Rogue One, despite fitting in with the original Star Wars trilogy with ease, will here on out be compared to The Force Awakens. Not just because of the fact that both films were released to feed a starving fan base in back to back years, but because of their dedication to developing strong female leads. And who knows, maybe in 20 years having lead characters in blockbuster franchises be women will be so commonplace (let’s hope) that these two films won’t connect as much as they feel like they do right now. I hope that happens for Rogue One’s sake.
The problem with Rogue One is that we are never given a chance to connect with our main character, Jyn Erso. We simply don’t care. She is an unusually passive main character that never makes her own choices.
Let’s go back and look at how we’re introduced to Rey from TFA real quick. We start TFA seeing Rey as a scavenger. No dialogue; only character introduction through action. We know she’s smart through her working knowledge of scrap and junk and how a ship works. We know she’s brave and physically demanding due to her rappel down the star destroyer and her slide down the sand hill. We know she’s independent through her gear, her speeder, and her living situation. We know she desires something more than the ¼ portion of food she begrudgingly takes despite the amount of work we just saw her do to afford it. We know she’s a dreamer from the way she gazes at ships heading to space with envy, from the way she has idolizes Rebel fighters through a child’s doll and an old pilot’s helmet she casually wears as if she’s done that since a kid. Say what you want about Rey the rest of the film, and about how she doesn’t have any flaws and seems to conveniently be an expert at everything but the reason Rey works is because we care right away. We are rooting for Rey within the first two minutes of seeing her and all with little to no dialogue to supplement her character. This is strong writing. This is how you make an audience grow attached to someone through production design, acting, and direction. Rey’s story throughout the film is murky at best. But she still captures our heart because of this strong introduction.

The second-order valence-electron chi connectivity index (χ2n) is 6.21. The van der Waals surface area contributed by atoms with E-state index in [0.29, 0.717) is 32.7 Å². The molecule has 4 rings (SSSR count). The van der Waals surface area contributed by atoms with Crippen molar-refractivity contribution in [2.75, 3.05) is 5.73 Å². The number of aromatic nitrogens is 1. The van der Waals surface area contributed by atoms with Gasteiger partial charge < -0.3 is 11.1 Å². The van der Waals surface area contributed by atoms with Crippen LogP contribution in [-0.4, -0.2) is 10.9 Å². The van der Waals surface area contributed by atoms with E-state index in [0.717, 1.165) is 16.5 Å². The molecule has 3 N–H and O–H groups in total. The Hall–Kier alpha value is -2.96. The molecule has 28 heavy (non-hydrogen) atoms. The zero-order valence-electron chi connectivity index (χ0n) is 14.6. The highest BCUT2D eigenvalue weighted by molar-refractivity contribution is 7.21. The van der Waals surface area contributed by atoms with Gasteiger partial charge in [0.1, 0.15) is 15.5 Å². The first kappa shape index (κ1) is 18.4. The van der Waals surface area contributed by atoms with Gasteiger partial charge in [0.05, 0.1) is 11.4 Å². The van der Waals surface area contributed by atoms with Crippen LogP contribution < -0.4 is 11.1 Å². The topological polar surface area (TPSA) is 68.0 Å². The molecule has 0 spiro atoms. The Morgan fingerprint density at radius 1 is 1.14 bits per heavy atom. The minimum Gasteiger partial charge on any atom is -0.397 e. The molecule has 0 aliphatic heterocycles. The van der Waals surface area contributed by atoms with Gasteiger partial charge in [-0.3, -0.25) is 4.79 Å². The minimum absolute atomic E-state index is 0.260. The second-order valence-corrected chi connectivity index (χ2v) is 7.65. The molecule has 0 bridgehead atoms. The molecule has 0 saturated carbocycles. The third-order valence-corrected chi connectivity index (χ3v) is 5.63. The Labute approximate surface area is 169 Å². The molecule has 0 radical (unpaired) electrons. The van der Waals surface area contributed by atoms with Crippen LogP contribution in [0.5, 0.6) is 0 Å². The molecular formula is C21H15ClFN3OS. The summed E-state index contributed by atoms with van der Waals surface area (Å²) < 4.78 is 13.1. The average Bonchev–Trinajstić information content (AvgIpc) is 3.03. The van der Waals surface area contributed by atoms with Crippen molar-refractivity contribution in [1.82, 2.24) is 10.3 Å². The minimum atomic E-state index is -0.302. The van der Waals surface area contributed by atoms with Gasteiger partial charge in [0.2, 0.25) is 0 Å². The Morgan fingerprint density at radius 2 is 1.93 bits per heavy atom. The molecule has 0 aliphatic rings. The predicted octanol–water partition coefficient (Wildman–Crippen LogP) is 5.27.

Now let’s look at how Jyn is introduced. We’re introduced to Jyn as a little girl who observes Imperial forces kill her mother and imprison her father, Galen Erso, which forces her to go into hiding. This first scene of Rogue is not about Jyn. It’s about her father’s backstory as a former Imperial scientist being forced to finish work on the Death Star’s weapon. The stakes of the scene lie with Galen. Jyn is nothing more than a bystander. Things happen around her, but not to her. She goes into her hiding spot like she’s instructed. She’s found like she’s supposed to.
Other people making choices for Jyn ends up being a common theme for the film. The only times she makes her own choices that I can think of are when she takes a blaster for herself before setting off on the mission, and when she leaves the crashed ship and climbs up the cliff toward her father.
We’re properly introduced to Jyn as an Imperial prisoner. When being rescued, she attacks her rescuers. Obviously we now know she’s independent and tough. But this is the extent of Jyn’s rebellion. In the film’s trailer Jyn says “This is a rebellion isn’t it? I rebel.” That scene not only doesn’t make it into the film, but we also don’t see any demonstration of her supposed rebelliousness in any sort of impactful way. Or a way that makes us want to cheer for her. Her father’s story is the only reason the Rebellion is interested in using her, and is also the only reason we care about her. In fact, Galen’s story is the “Star Wars Story” that should have been told in this film. He has stakes, backstory, development, and character traits we care for despite only being in the film for 5 minutes.